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Sugarcoating a burning Lilongwe

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The voter-ruler relationship in Malawi is, without doubt, not mutual, but one of endless exploitation.

Where is the mutual relationship when citizens are suffering while the leaders they elected are globe-trotting, splashing cash in posh hotels, business class sections of planes, buying food and expensive jewels, among others, while Lilongwe is burning?

That Lilongwe is burning has been evident in the last two weeks, when people have been scrambling for sugar.

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I happened to come across customers who were bribing shop assistants with K200 and K500 banknotes so that the assistants, who are employed to serve customers, by the way, could rush into the storeroom [s] and come back with a packet of sugar.

Shop assistants became overnight ‘tycoons’, swimming in ill-gotten cash at the expense of, of course, the ordinary man and woman on the ground.

Some retail shops had to be forced to start rationing the product, putting in place measures aimed at stopping shoppers from going home with five packets of sugar.

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In Blantyre townships such as Chilomoni, Chilobwe, Machinjiri, Bangwe, Manja and Mbayani, retailers hiked sugar prices. In some selling points, a one kilogramme packet of sugar was fetching K1,500—a clear indication of Lilongwe burning.

During these two troubling weeks, some wholesalers at Bwalo la Njovu in Lilongwe ran out of sugar stocks.

Those that had bales in stock rode on the wave of buyers’ desperation by raising prices of the commodity; so that one bale of sugar, which contains 20 packets, was selling at between K22,000 and K25,000, up from K20,000.

In one shop at Ginnery Corner, buyers who wanted the commodity were being asked to pay K200 more so that shop staff could go and ferry the commodity from storerooms.

What did our national leaders do about the situation? Sleep on the job.

What would one call the hush that has filled the corridors of power, as if palace walls were impervious to voices of crying people?

If anything, it is the sugar companies that have spoken out.

One of the sugar manufacturers indicated that its mills were up and running, further indicating that it was a common practice for cane haulage to be affected during the early part of the season due to wet fields.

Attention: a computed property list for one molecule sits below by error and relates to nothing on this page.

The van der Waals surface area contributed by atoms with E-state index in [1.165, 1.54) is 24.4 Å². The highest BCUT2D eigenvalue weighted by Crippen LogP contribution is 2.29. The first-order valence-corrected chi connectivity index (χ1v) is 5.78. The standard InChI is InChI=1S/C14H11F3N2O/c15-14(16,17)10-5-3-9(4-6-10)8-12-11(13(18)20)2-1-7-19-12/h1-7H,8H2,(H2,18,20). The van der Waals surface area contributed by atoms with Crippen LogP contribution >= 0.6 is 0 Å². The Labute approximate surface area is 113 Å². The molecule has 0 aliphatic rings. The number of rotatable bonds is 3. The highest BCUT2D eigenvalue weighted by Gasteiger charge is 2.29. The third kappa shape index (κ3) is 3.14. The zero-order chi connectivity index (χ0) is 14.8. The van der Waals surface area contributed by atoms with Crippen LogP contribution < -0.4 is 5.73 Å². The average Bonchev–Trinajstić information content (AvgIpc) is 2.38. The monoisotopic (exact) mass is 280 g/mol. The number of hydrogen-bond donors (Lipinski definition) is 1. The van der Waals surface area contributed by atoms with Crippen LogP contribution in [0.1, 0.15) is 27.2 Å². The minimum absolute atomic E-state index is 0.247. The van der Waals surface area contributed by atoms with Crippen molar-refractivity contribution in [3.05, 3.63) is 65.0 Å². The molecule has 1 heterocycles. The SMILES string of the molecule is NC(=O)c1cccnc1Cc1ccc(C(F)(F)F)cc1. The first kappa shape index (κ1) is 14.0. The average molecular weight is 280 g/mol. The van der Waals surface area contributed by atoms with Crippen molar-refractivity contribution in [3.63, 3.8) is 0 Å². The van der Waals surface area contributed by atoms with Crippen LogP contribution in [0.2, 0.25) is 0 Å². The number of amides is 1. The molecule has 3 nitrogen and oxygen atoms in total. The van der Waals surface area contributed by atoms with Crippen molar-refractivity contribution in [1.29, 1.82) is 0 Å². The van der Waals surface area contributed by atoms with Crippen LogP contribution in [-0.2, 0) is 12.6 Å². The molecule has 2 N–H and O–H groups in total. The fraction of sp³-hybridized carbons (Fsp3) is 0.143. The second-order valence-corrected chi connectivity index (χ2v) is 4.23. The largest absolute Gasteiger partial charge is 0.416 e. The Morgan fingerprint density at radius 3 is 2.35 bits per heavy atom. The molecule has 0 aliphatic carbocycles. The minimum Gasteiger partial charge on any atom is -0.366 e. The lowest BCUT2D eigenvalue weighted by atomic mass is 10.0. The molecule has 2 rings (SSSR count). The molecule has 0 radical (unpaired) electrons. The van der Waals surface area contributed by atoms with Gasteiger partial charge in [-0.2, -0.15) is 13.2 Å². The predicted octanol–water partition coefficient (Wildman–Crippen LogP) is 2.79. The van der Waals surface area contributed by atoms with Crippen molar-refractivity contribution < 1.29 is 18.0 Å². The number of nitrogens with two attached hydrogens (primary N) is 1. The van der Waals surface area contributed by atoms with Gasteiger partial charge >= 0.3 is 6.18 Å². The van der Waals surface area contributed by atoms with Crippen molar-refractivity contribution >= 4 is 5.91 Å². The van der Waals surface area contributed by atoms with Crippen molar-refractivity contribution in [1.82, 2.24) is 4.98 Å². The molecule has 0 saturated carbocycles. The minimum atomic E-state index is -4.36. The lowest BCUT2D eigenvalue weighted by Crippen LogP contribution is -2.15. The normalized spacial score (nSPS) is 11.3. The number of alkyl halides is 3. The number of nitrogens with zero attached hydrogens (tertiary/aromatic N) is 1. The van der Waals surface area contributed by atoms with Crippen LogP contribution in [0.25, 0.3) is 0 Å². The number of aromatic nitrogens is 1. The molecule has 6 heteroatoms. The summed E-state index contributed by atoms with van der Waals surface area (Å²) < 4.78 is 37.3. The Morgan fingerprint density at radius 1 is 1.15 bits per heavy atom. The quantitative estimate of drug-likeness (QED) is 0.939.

Another one indicated that it had enough stocks and that supplies were normal.

But on the ground, the reality was different, with people scrambling for the commodity.

As I am speaking, you would be lucky to find large stocks of sugar in retail outlets. If you find the packets, be ready to part ways with K200 more on top of the recommended price. That extra K200 is for the one employed to serve customers.

It is a way of nationalising corruption, one of the many sad tales Malawians have to contend with in these days of problems.

It, really, is a precarious condition for the ordinary Malawian.

There are two realities in Malawi; reality that applies to the voter and reality that applies to elected leaders who, now steeped in a sense of self importance, seem not to care.

Show me a leader who can spare a minute to reflect on problems Malawians are facing and doing something about it, and I will tell you that, maybe, we have been wrongly judging our leaders.

The reality is that there is no such leader; all we have are self-serving people out to generate as much money as possible at our expense.

I am not saying that our national leaders owe us a living. Far from it.

All I am saying is that our leaders should stop cheating, stealing from us and making fun of our poverty through their globe-trotting habits.

Malawians want their leaders to suffer with them when time for suffering comes and rejoice with them when time for jubilation comes.

Caring leaders do not have to, always, find the way out of Malawi. International meetings shall always be there.

However, some of the ordinary people that were supposed to be there may die due to preventable illnesses and the like, for which our leaders must take the blame. Do they? Far from it and that, Dear Pain, is the incongruous part.

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